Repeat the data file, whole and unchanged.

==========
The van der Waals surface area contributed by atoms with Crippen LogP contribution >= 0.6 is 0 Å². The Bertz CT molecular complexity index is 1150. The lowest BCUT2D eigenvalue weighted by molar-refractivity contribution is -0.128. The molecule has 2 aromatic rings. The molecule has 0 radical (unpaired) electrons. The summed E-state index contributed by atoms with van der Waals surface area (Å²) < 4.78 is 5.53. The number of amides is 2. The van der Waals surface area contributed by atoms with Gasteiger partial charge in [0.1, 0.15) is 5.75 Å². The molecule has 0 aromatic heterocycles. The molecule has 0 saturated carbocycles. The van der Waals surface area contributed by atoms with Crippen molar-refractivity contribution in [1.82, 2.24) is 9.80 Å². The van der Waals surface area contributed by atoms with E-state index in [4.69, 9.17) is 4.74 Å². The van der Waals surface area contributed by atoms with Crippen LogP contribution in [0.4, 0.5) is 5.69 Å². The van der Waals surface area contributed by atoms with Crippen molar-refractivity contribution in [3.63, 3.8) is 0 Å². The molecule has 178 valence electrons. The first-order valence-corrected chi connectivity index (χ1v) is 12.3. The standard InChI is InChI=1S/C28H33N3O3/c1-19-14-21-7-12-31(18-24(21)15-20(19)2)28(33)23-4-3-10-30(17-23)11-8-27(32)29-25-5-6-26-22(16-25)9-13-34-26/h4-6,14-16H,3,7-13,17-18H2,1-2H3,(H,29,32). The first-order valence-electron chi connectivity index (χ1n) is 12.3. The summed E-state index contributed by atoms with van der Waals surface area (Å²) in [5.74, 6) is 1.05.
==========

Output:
The van der Waals surface area contributed by atoms with Crippen LogP contribution >= 0.6 is 0 Å². The Bertz CT molecular complexity index is 1150. The lowest BCUT2D eigenvalue weighted by molar-refractivity contribution is -0.128. The molecule has 2 aromatic rings. The molecule has 0 radical (unpaired) electrons. The summed E-state index contributed by atoms with van der Waals surface area (Å²) < 4.78 is 5.53. The number of amides is 2. The van der Waals surface area contributed by atoms with Gasteiger partial charge in [0.1, 0.15) is 5.75 Å². The molecule has 0 aromatic heterocycles. The molecule has 0 saturated carbocycles. The van der Waals surface area contributed by atoms with Crippen molar-refractivity contribution in [1.82, 2.24) is 9.80 Å². The van der Waals surface area contributed by atoms with E-state index in [4.69, 9.17) is 4.74 Å². The van der Waals surface area contributed by atoms with Crippen LogP contribution in [0.4, 0.5) is 5.69 Å². The van der Waals surface area contributed by atoms with Crippen molar-refractivity contribution in [3.63, 3.8) is 0 Å². The molecule has 178 valence electrons. The first-order valence-corrected chi connectivity index (χ1v) is 12.3. The standard InChI is InChI=1S/C28H33N3O3/c1-19-14-21-7-12-31(18-24(21)15-20(19)2)28(33)23-4-3-10-30(17-23)11-8-27(32)29-25-5-6-26-22(16-25)9-13-34-26/h4-6,14-16H,3,7-13,17-18H2,1-2H3,(H,29,32). The first-order valence-electron chi connectivity index (χ1n) is 12.3. The summed E-state index contributed by atoms with van der Waals surface area (Å²) in [5.74, 6) is 1.05.